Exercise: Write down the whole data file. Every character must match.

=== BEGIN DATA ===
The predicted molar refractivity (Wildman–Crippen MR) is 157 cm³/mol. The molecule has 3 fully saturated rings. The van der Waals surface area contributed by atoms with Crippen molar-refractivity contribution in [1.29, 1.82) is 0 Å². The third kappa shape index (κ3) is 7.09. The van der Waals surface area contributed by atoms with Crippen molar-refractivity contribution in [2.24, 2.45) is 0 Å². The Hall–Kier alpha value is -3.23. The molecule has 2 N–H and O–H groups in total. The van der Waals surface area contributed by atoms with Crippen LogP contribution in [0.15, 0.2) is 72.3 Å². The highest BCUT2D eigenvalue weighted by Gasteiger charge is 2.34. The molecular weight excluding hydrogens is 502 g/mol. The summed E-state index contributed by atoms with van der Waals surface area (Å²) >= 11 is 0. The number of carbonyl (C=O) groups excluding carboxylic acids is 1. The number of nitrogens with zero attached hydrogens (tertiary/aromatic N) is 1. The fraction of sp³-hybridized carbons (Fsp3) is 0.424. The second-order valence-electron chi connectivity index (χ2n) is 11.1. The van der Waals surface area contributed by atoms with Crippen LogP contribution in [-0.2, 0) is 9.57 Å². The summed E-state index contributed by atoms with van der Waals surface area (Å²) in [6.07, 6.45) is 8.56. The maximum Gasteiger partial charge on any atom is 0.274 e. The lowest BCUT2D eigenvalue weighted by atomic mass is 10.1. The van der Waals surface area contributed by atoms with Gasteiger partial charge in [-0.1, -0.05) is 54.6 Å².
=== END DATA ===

The predicted molar refractivity (Wildman–Crippen MR) is 157 cm³/mol. The molecule has 3 fully saturated rings. The van der Waals surface area contributed by atoms with Crippen molar-refractivity contribution in [1.29, 1.82) is 0 Å². The third kappa shape index (κ3) is 7.09. The van der Waals surface area contributed by atoms with Crippen molar-refractivity contribution in [2.24, 2.45) is 0 Å². The Hall–Kier alpha value is -3.23. The molecule has 2 N–H and O–H groups in total. The van der Waals surface area contributed by atoms with Crippen LogP contribution in [0.15, 0.2) is 72.3 Å². The highest BCUT2D eigenvalue weighted by Gasteiger charge is 2.34. The molecular weight excluding hydrogens is 502 g/mol. The summed E-state index contributed by atoms with van der Waals surface area (Å²) >= 11 is 0. The number of carbonyl (C=O) groups excluding carboxylic acids is 1. The number of nitrogens with zero attached hydrogens (tertiary/aromatic N) is 1. The fraction of sp³-hybridized carbons (Fsp3) is 0.424. The second-order valence-electron chi connectivity index (χ2n) is 11.1. The van der Waals surface area contributed by atoms with Crippen LogP contribution in [-0.2, 0) is 9.57 Å². The summed E-state index contributed by atoms with van der Waals surface area (Å²) in [6.07, 6.45) is 8.56. The maximum Gasteiger partial charge on any atom is 0.274 e. The lowest BCUT2D eigenvalue weighted by atomic mass is 10.1. The van der Waals surface area contributed by atoms with Gasteiger partial charge in [-0.1, -0.05) is 54.6 Å².